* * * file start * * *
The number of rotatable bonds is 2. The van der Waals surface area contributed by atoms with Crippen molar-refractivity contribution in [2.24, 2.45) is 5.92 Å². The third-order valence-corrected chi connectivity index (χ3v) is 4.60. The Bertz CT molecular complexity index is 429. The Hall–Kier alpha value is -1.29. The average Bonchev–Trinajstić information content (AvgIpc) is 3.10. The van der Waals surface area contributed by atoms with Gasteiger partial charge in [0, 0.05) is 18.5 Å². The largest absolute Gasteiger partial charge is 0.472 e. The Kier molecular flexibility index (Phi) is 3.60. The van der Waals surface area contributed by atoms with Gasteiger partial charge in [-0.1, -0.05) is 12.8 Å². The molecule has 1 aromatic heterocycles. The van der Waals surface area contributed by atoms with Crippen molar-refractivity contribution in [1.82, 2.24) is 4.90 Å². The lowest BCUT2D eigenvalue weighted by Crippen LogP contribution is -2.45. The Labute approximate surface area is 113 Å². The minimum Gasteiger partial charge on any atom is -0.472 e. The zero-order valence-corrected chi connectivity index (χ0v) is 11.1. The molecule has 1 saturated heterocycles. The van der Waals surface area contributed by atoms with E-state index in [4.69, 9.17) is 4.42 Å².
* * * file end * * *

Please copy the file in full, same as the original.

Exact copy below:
The number of rotatable bonds is 2. The van der Waals surface area contributed by atoms with Crippen molar-refractivity contribution in [2.24, 2.45) is 5.92 Å². The third-order valence-corrected chi connectivity index (χ3v) is 4.60. The Bertz CT molecular complexity index is 429. The Hall–Kier alpha value is -1.29. The average Bonchev–Trinajstić information content (AvgIpc) is 3.10. The van der Waals surface area contributed by atoms with Gasteiger partial charge in [0, 0.05) is 18.5 Å². The largest absolute Gasteiger partial charge is 0.472 e. The Kier molecular flexibility index (Phi) is 3.60. The van der Waals surface area contributed by atoms with Gasteiger partial charge in [-0.1, -0.05) is 12.8 Å². The molecule has 1 aromatic heterocycles. The van der Waals surface area contributed by atoms with Crippen molar-refractivity contribution in [1.82, 2.24) is 4.90 Å². The lowest BCUT2D eigenvalue weighted by Crippen LogP contribution is -2.45. The Labute approximate surface area is 113 Å². The minimum Gasteiger partial charge on any atom is -0.472 e. The zero-order valence-corrected chi connectivity index (χ0v) is 11.1. The molecule has 1 saturated heterocycles. The van der Waals surface area contributed by atoms with E-state index in [4.69, 9.17) is 4.42 Å².